Clarence Dock has struggled to establish itself in Leeds but now the new owners think they have the right plan to finally put it on the Leeds map. Chris Bond reports
It’s a sunny afternoon and Leeds is busy.
There are families strolling in the sunshine and making the most of the school holidays, there are workers enjoying a break from the office, there are teenagers gathered in laughing groups.
But none of this is happening at Clarence Dock.
At Clarence Dock on a sunny afternoon there are few people in sight.
When this new part of the city was officially opened in 2008, its owners at the time attracted big name brands to help bring a touch of designer fashion to Leeds – and hopes were high for the waterfront location.
But four years on and virtually all the fashion shops, including the likes of G-Star, Aspecto and Rock Couture, have gone, leaving behind pristine, empty spaces.
There are big names still: the Royal Armouries, Alea Casino, Mumtaz and TV chef James Martin’s restaurant The Leeds Kitchen, but not enough.
The residential side of the project has also been a big success with the lion’s share of the 1,100 apartments occupied – but walking around the dock, with its glittering apartment blocks and offices, it’s clear that the retail side of things has failed.
The area feels as sterile as it appears swanky and, while it’s not quite a ghost town, you can see what Roy Ramm, an executive director of London Clubs International, which owns the Alea Casino, meant when he said last December: “Clarence Dock feels like a forgotten part of the city at the moment. The only thing that’s missing here is the tumbleweed.”
However, the future is starting to look brighter. In January, property developer Allied London bought the 1.2m sq ft Clarence Dock scheme from Lend Lease and last month it unveiled a masterplan which, if it gets approved by Leeds City Council, will create a water village, new landmark buildings, a green space and a workspace hub by 2014. There will also be public space which could be used for concerts, comedy performances, theatre and art displays. As part of the planned revamp, the area will revert to its historic name of New Dock.
“Think bohemian, think Amsterdam, think cool,” said Michael Ingall, chief executive of property developer Allied London, when the plans were announced. This might sound little more than a soundbite, but the fact of the matter is that Clarence Dock urgently needs a radical overhaul if it’s not to become a white elephant.
Mary McConville, property manager with LS1 City Apartments, has worked here for the past four years and has seen the area grow quieter. “There’s nothing to attract people here apart from the Armouries. When the shops first opened it was quite busy but some of the shops that came here were already in the city centre so people stopped coming. It’s going to waste and it’s such a shame because you can see the potential,” she says.
“The lettings market is really buoyant at the moment and the apartments here are really popular, we can’t get enough of them, but there needs to be a reason for people to come down here, it needs a nightlife.”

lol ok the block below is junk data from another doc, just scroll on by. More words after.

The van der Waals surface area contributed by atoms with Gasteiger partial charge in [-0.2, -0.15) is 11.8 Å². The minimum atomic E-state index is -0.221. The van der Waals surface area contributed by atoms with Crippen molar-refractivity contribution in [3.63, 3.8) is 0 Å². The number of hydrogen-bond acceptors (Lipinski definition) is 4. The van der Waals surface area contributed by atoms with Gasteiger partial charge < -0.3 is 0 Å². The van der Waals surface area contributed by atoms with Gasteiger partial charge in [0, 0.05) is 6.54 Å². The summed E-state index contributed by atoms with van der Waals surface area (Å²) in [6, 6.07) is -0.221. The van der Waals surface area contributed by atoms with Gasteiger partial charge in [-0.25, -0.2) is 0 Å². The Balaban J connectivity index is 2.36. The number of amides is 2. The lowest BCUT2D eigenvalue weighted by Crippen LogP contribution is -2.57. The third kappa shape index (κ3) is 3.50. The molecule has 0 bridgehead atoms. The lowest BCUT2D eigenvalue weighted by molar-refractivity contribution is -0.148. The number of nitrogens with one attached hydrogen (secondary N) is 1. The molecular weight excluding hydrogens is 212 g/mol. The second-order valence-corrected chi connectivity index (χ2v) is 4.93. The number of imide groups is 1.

Kevin Grady, the director of Leeds Civic Trust, is delighted by what is being proposed. “If I had a tick list of things I would like to see being done then they [Allied London] have ticked all the boxes,” he says.
He points to the firm’s success in changing the fortunes of Manchester’s Spinningields waterfront district. “They have a good track record in running events and they are able to re-energize spaces and attract lots of people to the waterfront, so it’s very encouraging.”
He believes this is the kind of thing the waterfront needs. “There’s the potential for having open air cinema which would pull in the crowds on a nice day. There’s talk of grassing over the square in front of the Armouries and I believe they’re doing a deal with the Armouries to take over the Tilt Yard, which could provide one of the biggest green areas in the city centre.”
He also supports the idea of calling the area New Dock. “It’s going to revert back to its original name, which we think is a good idea, and the developers are hot and strong on the notion of having more trees and grass, because at the moment there’s a lack of green space there.
“Allied London’s rejuvenation plans are ambitious and, if they succeed, could create as many as 1,000 jobs by turning the area into a hub for “emerging industries.”
He’s impressed, too, by the scope of the vision. “From Monday to Wednesday they are talking about it being a community space with cafes and bars for people who live there and then from Thursday to Sunday the idea is for it to become a destination, a place where people can spend an afternoon and evening.”
But given all this, what does he think went wrong with Clarence Dock in the first place? “There were two main problems. Firstly, was the notion that it could be a high-end shopping centre. Were people going to go there rather than the city centre for eight fashion shops? The answer was ‘no’, because it was too far. Secondly, if you do go down to Clarence Dock there’s not much there, it’s not a big enough magnet. The Royal Armouries is very good but most people in Leeds have been there and on its own it’s not sufficient to generate enough day to day footfall and there just aren’t enough different things for people to do.”
It became “a dead space,” Dr Grady says. “Effectively Leeds riverside and the waterfront is a greatly under-used aspect and now it only attracts something like one tenth of the people that could be going there.
“The waterfront should be the people’s playground and when people talk about Leeds we want them to say, ‘if you go to Leeds you must visit the waterfront’ – and I think they will.”